Vaughan said after the BBC's decision he was "very disappointed not to be commentating on the Ashes" but added he was looking forward to working on the series for Fox Sports in Australia.

Jos Buttler insists he has "nothing to lose" as England prepare for their Ashes battle with Australia.

Captain Joe Root's side begin their quest for glory on December 8 in Brisbane as they look to inflict a blow on Australia, who recently enjoyed T20 World Cup success in the United Arab Emirates.

Buttler, who is England's vice-captain and wicket-keeper in the longest format, has never played a Test match Down Under and averages just 20.50 in 18 red-ball innings against Australia – only against South Africa does he average fewer runs.

But the 31-year-old intends to embrace the fearless approach that served him so well at the T20 World Cup, where he bludgeoned 269 runs at an average of 89.66.

"I feel like I have nothing to lose, to be honest," Buttler told reporters at Tuesday's virtual news conference.

"It's sort of been a disjointed year, the one just gone. Some good form and some bad form and in the year before as well.

"But I certainly have nothing to lose. I come here and it's the first time I'm experiencing an Ashes series [in Australia] so I'm fully determined to enjoy all the challenges that throws up.

"I'm excited to experience it: the good, the bad, and I'm sure the highs and lows along the way.

"As a player at the minute I'm trying to bring a fearless approach and to truly try and embrace the opportunity.

"I sort of feel like I'm in that stage in my career with nothing to lose, but to give my best, and I know when I get to somewhere near my best that's going to be pretty good."

The Ashes has already been hitting the headlines with Australia captain Tim Paine stepping down to take a break away from cricket for mental health reasons following a lewd-texting scandal.

Pat Cummins takes the leadership role as the fast bowler becomes Australia's 47th Test captain, and Buttler claims whoever can ignore off-field issues the best will succeed.

"Around the Ashes there's always certain things that go on. The guys that can sort of park off-field issues or deal with the distractions an Ashes series throws up, and perform well when the ball is being delivered, is the team that's going to play best," he said.

Despite having not played a Test match in Australia before, Buttler believes he can call upon white-ball experiences to compete against Cummins' new side.

"I've not played a red-ball game out here, bar some Lions cricket a number of years ago," he said.

"I've been to Australia quite a few times and played ODIs, T20s and the Big Bash as well.

"So familiarity with some conditions is something I can dip into and hopefully not be surprised by. But I think the challenge always as a player is to adapt to any conditions that are in front of you and adapt quickly.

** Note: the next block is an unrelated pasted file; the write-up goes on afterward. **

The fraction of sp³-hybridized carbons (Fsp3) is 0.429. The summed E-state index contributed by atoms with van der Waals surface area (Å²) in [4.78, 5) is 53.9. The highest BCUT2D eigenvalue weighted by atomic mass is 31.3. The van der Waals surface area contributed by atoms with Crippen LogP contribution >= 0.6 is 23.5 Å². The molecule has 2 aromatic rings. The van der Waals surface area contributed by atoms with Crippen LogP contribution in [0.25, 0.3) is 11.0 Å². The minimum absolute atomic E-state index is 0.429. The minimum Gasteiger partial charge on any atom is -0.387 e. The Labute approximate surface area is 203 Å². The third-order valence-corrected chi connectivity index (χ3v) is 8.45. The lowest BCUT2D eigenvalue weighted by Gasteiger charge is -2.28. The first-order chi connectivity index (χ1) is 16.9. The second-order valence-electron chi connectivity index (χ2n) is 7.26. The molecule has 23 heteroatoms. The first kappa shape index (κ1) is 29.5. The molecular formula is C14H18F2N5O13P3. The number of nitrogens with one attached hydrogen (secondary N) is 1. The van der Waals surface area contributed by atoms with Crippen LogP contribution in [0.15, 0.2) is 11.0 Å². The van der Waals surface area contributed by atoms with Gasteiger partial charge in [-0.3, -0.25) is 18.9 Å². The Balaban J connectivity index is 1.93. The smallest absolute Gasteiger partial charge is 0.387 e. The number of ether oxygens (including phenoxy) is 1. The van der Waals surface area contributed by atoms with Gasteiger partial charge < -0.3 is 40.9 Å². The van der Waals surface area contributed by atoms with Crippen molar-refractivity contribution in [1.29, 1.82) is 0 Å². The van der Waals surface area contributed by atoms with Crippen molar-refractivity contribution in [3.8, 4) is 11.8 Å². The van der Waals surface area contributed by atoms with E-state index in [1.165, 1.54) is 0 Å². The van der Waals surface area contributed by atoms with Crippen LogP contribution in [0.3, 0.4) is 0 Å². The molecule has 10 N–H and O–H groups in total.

"But certainly, I will try to dip into that experience, and I'm in my early 30s now so have played quite a bit of cricket and hopefully know what to expect."

Joe Root believes that England's four-day warm-up game against England Lions in Brisbane provides his side with an opportunity to get ahead of Australia in their Ashes preparations.

Jos Buttler, Mark Wood, Jonny Bairstow, Dawid Malan and Chris Woakes are finally available to participate again after 14 days in quarantine following their involvement in the T20 World Cup.

Australia's preparations have hardly been smooth. Six players in their squad were involved in the T20 World Cup success in the United Arab Emirates, while Tim Paine resigned as captain due to a sexting scandal before subsequently taking an indefinite break from cricket, meaning he is out of the series.

Pat Cummins, one of the players to lead Australia to glory in the shortest format earlier this month, has taken over as captain.

While poor weather conditions cut England's initial three-day practice match short, Root is hoping a high-intensity meeting with the Lions will set the tone for the Test series, which begins in Brisbane on December 8.

"There's a lot of people that will want to prove things, and will want to show that they deserve an opportunity for that first Test match," Root told reporters.

"This is a really good chance for us to get ahead of things, maybe get ahead of Australia in terms of preparation and game-time ahead of the series, and it would be silly for us to just cosy our way through the four days.

"It's been unusual. Having spent a period of time in quarantine and training within that quarantine phase, and then coming to Brisbane.

"We haven't had that three-day game, as we would have liked, but it was always going to be the case that tomorrow was really the first day as a squad that we would get together, with those World Cup guys joining us.

"So we always knew that this next phase was going to be the most crucial part, in terms of getting tight, getting clear and readying ourselves, and that's going to be the real test for us.

"We want that intensity to be as high as we can, as close to the Test matches as we can, and I expect it to be very competitive," Root added.

"The quality of the players will be there from both teams and, because of the lack of preparation that we've had in that previous three-day game, having that extra bit of flexibility to make sure we can get as many guys what they need throughout these four days is going to be crucial.

"But whether you play those games in your mind a little bit more, visualise a little bit more, it's really important you find different ways of making sure that, when that first ball comes down at the Gabba, we're in the best place possible."